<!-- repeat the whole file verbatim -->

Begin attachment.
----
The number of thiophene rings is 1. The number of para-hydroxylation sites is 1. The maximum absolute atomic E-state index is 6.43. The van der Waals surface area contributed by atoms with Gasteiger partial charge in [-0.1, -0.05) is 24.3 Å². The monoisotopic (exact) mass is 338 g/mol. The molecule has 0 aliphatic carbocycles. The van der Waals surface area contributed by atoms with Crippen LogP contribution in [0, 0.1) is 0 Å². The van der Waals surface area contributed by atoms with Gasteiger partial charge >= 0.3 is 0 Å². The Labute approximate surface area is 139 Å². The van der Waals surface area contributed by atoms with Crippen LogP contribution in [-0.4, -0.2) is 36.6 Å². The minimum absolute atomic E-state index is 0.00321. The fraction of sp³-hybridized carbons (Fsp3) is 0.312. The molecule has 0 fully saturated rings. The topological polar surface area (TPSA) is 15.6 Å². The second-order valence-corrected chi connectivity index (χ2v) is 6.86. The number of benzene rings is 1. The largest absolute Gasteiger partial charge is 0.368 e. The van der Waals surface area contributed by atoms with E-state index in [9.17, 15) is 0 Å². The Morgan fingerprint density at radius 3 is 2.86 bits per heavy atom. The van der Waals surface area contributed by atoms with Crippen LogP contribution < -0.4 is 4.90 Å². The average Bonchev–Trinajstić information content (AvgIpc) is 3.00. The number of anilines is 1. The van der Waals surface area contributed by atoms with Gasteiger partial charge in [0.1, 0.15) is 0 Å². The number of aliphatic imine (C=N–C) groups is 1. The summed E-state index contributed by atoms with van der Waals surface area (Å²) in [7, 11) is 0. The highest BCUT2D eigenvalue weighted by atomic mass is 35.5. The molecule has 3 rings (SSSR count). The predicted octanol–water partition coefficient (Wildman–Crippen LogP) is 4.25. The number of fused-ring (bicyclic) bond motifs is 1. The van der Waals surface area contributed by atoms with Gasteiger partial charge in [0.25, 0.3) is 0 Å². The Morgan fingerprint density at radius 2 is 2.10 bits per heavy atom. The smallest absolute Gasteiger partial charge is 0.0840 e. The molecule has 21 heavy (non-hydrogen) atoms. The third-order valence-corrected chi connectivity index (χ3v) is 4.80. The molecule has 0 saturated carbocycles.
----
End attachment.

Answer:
The number of thiophene rings is 1. The number of para-hydroxylation sites is 1. The maximum absolute atomic E-state index is 6.43. The van der Waals surface area contributed by atoms with Gasteiger partial charge in [-0.1, -0.05) is 24.3 Å². The monoisotopic (exact) mass is 338 g/mol. The molecule has 0 aliphatic carbocycles. The van der Waals surface area contributed by atoms with Crippen LogP contribution in [0, 0.1) is 0 Å². The van der Waals surface area contributed by atoms with Gasteiger partial charge >= 0.3 is 0 Å². The Labute approximate surface area is 139 Å². The van der Waals surface area contributed by atoms with Crippen LogP contribution in [-0.4, -0.2) is 36.6 Å². The minimum absolute atomic E-state index is 0.00321. The fraction of sp³-hybridized carbons (Fsp3) is 0.312. The molecule has 0 fully saturated rings. The topological polar surface area (TPSA) is 15.6 Å². The second-order valence-corrected chi connectivity index (χ2v) is 6.86. The number of benzene rings is 1. The largest absolute Gasteiger partial charge is 0.368 e. The van der Waals surface area contributed by atoms with E-state index in [9.17, 15) is 0 Å². The Morgan fingerprint density at radius 3 is 2.86 bits per heavy atom. The van der Waals surface area contributed by atoms with Crippen LogP contribution < -0.4 is 4.90 Å². The average Bonchev–Trinajstić information content (AvgIpc) is 3.00. The number of anilines is 1. The van der Waals surface area contributed by atoms with Gasteiger partial charge in [0.1, 0.15) is 0 Å². The number of aliphatic imine (C=N–C) groups is 1. The summed E-state index contributed by atoms with van der Waals surface area (Å²) in [7, 11) is 0. The highest BCUT2D eigenvalue weighted by atomic mass is 35.5. The molecule has 3 rings (SSSR count). The predicted octanol–water partition coefficient (Wildman–Crippen LogP) is 4.25. The number of fused-ring (bicyclic) bond motifs is 1. The van der Waals surface area contributed by atoms with Gasteiger partial charge in [0.25, 0.3) is 0 Å². The Morgan fingerprint density at radius 2 is 2.10 bits per heavy atom. The smallest absolute Gasteiger partial charge is 0.0840 e. The molecule has 21 heavy (non-hydrogen) atoms. The third-order valence-corrected chi connectivity index (χ3v) is 4.80. The molecule has 0 saturated carbocycles.